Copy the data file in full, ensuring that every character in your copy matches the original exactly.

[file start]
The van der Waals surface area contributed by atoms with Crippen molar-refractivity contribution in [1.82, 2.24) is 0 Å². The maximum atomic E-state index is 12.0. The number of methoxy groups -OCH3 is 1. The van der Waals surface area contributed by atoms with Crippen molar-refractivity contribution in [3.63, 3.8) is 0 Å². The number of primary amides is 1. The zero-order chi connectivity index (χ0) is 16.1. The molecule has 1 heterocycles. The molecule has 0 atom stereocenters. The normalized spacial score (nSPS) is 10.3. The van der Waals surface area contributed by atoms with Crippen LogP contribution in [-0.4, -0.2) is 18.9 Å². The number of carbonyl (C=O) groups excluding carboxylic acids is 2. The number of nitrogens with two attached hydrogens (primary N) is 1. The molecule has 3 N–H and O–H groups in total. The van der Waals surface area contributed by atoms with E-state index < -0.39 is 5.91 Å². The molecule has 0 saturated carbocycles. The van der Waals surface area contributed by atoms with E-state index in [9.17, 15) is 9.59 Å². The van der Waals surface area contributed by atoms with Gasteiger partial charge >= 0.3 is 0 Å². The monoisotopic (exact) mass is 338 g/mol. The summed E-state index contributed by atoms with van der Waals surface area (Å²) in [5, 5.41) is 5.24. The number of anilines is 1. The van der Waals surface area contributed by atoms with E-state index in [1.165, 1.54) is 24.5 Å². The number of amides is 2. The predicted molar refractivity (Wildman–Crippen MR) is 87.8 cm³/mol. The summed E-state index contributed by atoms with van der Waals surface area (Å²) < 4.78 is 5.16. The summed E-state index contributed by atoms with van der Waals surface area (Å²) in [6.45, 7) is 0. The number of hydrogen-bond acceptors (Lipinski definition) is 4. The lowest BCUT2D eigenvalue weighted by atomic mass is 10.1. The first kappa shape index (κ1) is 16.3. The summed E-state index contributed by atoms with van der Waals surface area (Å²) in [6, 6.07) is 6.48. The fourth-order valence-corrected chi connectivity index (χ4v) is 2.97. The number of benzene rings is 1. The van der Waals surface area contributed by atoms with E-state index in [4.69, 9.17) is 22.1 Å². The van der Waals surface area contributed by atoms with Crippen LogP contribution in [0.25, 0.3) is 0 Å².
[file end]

The van der Waals surface area contributed by atoms with Crippen molar-refractivity contribution in [1.82, 2.24) is 0 Å². The maximum atomic E-state index is 12.0. The number of methoxy groups -OCH3 is 1. The van der Waals surface area contributed by atoms with Crippen molar-refractivity contribution in [3.63, 3.8) is 0 Å². The number of primary amides is 1. The zero-order chi connectivity index (χ0) is 16.1. The molecule has 1 heterocycles. The molecule has 0 atom stereocenters. The normalized spacial score (nSPS) is 10.3. The van der Waals surface area contributed by atoms with Crippen LogP contribution in [-0.4, -0.2) is 18.9 Å². The number of carbonyl (C=O) groups excluding carboxylic acids is 2. The number of nitrogens with two attached hydrogens (primary N) is 1. The molecule has 3 N–H and O–H groups in total. The van der Waals surface area contributed by atoms with E-state index < -0.39 is 5.91 Å². The molecule has 0 saturated carbocycles. The van der Waals surface area contributed by atoms with E-state index in [9.17, 15) is 9.59 Å². The van der Waals surface area contributed by atoms with Gasteiger partial charge >= 0.3 is 0 Å². The monoisotopic (exact) mass is 338 g/mol. The summed E-state index contributed by atoms with van der Waals surface area (Å²) in [5, 5.41) is 5.24. The number of anilines is 1. The van der Waals surface area contributed by atoms with E-state index in [1.165, 1.54) is 24.5 Å². The number of amides is 2. The predicted molar refractivity (Wildman–Crippen MR) is 87.8 cm³/mol. The summed E-state index contributed by atoms with van der Waals surface area (Å²) < 4.78 is 5.16. The summed E-state index contributed by atoms with van der Waals surface area (Å²) in [6.45, 7) is 0. The number of hydrogen-bond acceptors (Lipinski definition) is 4. The lowest BCUT2D eigenvalue weighted by atomic mass is 10.1. The first kappa shape index (κ1) is 16.3. The summed E-state index contributed by atoms with van der Waals surface area (Å²) in [6, 6.07) is 6.48. The fourth-order valence-corrected chi connectivity index (χ4v) is 2.97. The number of benzene rings is 1. The van der Waals surface area contributed by atoms with E-state index in [4.69, 9.17) is 22.1 Å². The van der Waals surface area contributed by atoms with Crippen LogP contribution in [0.25, 0.3) is 0 Å².